When a buyer is genuinely interested in purchasing your company, they are usually organized and persistent. Typically you will see a term sheet demanding a relatively short deadline for response (not more than several business days).
The two chief issues to address are retention and valuation. If you know that your company has an estimated value of $20 million, a $15 million offer will immediately tell you that you need go no further.
If you receive a realistic offer, you will need to fully share crucial financial and proprietary information with your potential buyer. This requires having them execute a nondisclosure agreement to prevent information vital to your company and business model from being indiscriminately shared.
Once you have protected your confidential information, you are ready to negotiate term sheets. Engaging an experienced business attorney will greatly enhance your ability to fortify your business and legal interests. Resist any efforts to pressure your company to capitulate to pressure. Your goal is to maintain your leverage and assert your bargaining power whenever needed to achieve the best possible outcome.
Since term sheets invariably contain contingency clauses, acquisition is not finalized unless and until all of the terms and conditions have been satisfied. The central term of whether a deal closes typically pivots on the completion of the due diligence investigation.
Conducting adequate due diligence is imperative to the future success – and longevity – of an acquiring company. Therefore, potential buyers need to take their time to be as thorough as possible in ensuring a sweeping and competent investigation.
Numerous books of extreme length have been written about how to conduct a proper due diligence inspection. To minimize risk exposure, a comprehensive examination is required. Here, again, it is strongly recommended to enlist the aid of qualified legal counsel. Here are some of the more prominent considerations to acquaint you with the process.
The central purpose of an acquisition due diligence examination is valuation and risk assessment. The three primary areas that are assessed for risk and valuation are legal, financial and operational.
Risks of Inadequate Due Diligence
Acquiring companies often find out too late that their investigation left a lot of rocks unturned. The results of a weak investigation generally fall into the following categories: (1) unanticipated costly integration, and (2) inheriting considerable legal liabilities that were not uncovered. The result is paying too much for the target, which does not quite have the value initially believed to have possessed.
Components of Adequate Due Diligence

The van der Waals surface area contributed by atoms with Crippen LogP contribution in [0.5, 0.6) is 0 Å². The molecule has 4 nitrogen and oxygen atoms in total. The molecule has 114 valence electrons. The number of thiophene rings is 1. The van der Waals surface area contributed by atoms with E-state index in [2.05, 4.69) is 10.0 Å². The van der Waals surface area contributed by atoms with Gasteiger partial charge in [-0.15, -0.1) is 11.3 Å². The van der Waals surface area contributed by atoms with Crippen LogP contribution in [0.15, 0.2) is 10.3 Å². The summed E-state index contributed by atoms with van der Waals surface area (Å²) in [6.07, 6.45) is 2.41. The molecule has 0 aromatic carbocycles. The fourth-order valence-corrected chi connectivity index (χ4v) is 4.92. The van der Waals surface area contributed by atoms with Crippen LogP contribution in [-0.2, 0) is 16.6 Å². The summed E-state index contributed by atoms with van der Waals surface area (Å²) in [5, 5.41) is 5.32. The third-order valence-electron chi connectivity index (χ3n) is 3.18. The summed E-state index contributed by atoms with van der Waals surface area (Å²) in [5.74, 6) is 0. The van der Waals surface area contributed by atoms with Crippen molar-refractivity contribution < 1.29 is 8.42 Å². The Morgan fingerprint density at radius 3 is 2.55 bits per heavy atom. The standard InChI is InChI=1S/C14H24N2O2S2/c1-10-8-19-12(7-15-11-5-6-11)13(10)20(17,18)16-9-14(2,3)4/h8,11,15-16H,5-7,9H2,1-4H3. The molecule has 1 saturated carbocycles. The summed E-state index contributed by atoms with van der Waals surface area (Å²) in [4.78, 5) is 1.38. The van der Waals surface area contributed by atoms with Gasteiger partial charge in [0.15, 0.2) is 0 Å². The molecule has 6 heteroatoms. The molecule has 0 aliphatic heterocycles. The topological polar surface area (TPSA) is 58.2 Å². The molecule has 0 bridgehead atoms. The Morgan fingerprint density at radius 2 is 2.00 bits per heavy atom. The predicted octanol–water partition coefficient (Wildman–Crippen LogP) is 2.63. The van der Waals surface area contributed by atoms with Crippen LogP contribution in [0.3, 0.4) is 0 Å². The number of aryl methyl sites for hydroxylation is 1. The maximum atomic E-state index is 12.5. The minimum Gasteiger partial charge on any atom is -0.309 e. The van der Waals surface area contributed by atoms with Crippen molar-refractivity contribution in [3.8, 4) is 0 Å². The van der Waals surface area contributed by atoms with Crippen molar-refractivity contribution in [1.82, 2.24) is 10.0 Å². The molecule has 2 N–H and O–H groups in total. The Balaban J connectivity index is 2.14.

The two primary components of a sound due diligence investigation are: (1) document review, and (2) field work.
The buyer will want to ensure that it has retrieved all the documents it needs in order to accurately assess your value. Boxes of seemingly endless files will be requested, causing disruption to your business. This, however, is necessary to enable a sufficient assessment of the real value and risk exposure of your business. If you have been diligent with your legal compliance and well organized, then accessing the records should be easy, minimizing disruption.
Be prepared for an investigation of the backgrounds of key founders, executives, and employees. A thorough examination often begins with probing the backgrounds and reputations of key management, as well as the acquirer’s general reputation in the industry with vendors, creditors and customers, and among staff.
Document Review and Analysis
This entails your buyer making certain that it has all the documents it needs for a thorough assessment of risk and valuation; and further, that the files are scrutinized for errors, omissions, and any other impairments. A meticulous examination of the records should also generate many questions that they will follow up on both in writing and as part of the interviewing process.
Key Constituents of a Strong Due Diligence Team
A robust list of questions is an integral part of an investigation, as is requesting a comprehensive list of documents. Your buyer’s legal team will be be prepared with a substantial list of items and questions that includes detailed sub-examinations of the following individuals:
- Business and Industry Professionals
- Marketing Professionals
- Human Resources
- Finance & Accounting
- Compliance/Risk Management/Insurance
- Tax Professionals
The following is a sample of the types of documents you will be asked for in connection with a due diligence investigation:
- Organizational Records (e.g., incorporation documents, structural/governance documents, jurisdictional qualifications/standing & status)
- Financial (e.g., liens/encumbrances, loans, notes, investments/holdings, real estate records such as deeds, leases, zoning variances/compliance, etc.
- Regulatory Compliance Records (everything including anti-money laundering, foreign account tax compliance, privacy, supply chain, labor, OSHA, SEC, anti-corruption and bribery-notably the FCPA (Foreign Corrupt Practices Act)
- Employment Records (e.g., EEO and health & safety compliance, benefits, subcontractor agreements, confidentiality agreements, non competes, I-9 compliance)
- Insurance Policies (e.g., D&O, E&O policies)
- Legal (including past, existing and potential litigation – both by and against the company)
- Business (e.g., marketing strategies and procedures, customer lists, sales & distribution, purchase & sales orders, product & vendor contracts, production processes, R&D, operational controls/best practices, market position & SWOT assessment (strengths/weaknesses/opportunities/threats) as part of the market analysis)